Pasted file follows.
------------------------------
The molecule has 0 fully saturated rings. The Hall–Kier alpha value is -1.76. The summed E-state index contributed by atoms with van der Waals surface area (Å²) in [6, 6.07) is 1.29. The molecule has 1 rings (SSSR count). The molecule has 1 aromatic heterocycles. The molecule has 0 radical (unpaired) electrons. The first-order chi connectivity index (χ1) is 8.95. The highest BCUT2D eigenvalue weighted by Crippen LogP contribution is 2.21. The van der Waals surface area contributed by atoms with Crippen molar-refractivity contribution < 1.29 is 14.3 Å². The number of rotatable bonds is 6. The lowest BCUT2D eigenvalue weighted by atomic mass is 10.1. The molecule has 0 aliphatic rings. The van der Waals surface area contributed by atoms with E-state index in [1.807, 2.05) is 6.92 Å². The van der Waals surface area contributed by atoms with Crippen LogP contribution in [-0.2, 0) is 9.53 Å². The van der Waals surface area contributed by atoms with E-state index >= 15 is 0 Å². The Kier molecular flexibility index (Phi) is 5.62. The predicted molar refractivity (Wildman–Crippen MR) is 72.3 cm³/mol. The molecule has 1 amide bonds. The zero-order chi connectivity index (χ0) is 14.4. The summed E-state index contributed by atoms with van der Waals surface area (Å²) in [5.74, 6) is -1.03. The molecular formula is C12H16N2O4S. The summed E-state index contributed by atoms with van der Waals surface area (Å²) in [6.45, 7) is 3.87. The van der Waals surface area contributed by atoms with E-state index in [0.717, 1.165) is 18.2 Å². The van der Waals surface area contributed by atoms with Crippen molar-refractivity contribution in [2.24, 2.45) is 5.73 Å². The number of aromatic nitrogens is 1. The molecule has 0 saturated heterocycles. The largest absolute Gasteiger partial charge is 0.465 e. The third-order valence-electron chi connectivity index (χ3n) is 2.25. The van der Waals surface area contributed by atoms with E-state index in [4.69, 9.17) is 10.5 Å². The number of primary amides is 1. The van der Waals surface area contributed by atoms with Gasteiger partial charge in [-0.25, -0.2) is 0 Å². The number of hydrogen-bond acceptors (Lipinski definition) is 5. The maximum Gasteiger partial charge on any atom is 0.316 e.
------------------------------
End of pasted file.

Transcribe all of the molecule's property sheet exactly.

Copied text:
The molecule has 0 fully saturated rings. The Hall–Kier alpha value is -1.76. The summed E-state index contributed by atoms with van der Waals surface area (Å²) in [6, 6.07) is 1.29. The molecule has 1 rings (SSSR count). The molecule has 1 aromatic heterocycles. The molecule has 0 radical (unpaired) electrons. The first-order chi connectivity index (χ1) is 8.95. The highest BCUT2D eigenvalue weighted by Crippen LogP contribution is 2.21. The van der Waals surface area contributed by atoms with Crippen molar-refractivity contribution < 1.29 is 14.3 Å². The number of rotatable bonds is 6. The lowest BCUT2D eigenvalue weighted by atomic mass is 10.1. The molecule has 0 aliphatic rings. The van der Waals surface area contributed by atoms with E-state index in [1.807, 2.05) is 6.92 Å². The van der Waals surface area contributed by atoms with Crippen LogP contribution in [-0.2, 0) is 9.53 Å². The van der Waals surface area contributed by atoms with E-state index >= 15 is 0 Å². The Kier molecular flexibility index (Phi) is 5.62. The predicted molar refractivity (Wildman–Crippen MR) is 72.3 cm³/mol. The molecule has 1 amide bonds. The zero-order chi connectivity index (χ0) is 14.4. The summed E-state index contributed by atoms with van der Waals surface area (Å²) in [5.74, 6) is -1.03. The molecular formula is C12H16N2O4S. The summed E-state index contributed by atoms with van der Waals surface area (Å²) in [6.45, 7) is 3.87. The van der Waals surface area contributed by atoms with E-state index in [0.717, 1.165) is 18.2 Å². The van der Waals surface area contributed by atoms with Crippen molar-refractivity contribution in [2.24, 2.45) is 5.73 Å². The number of aromatic nitrogens is 1. The molecule has 0 saturated heterocycles. The largest absolute Gasteiger partial charge is 0.465 e. The third-order valence-electron chi connectivity index (χ3n) is 2.25. The van der Waals surface area contributed by atoms with E-state index in [4.69, 9.17) is 10.5 Å². The number of primary amides is 1. The van der Waals surface area contributed by atoms with Gasteiger partial charge in [-0.25, -0.2) is 0 Å². The number of hydrogen-bond acceptors (Lipinski definition) is 5. The maximum Gasteiger partial charge on any atom is 0.316 e.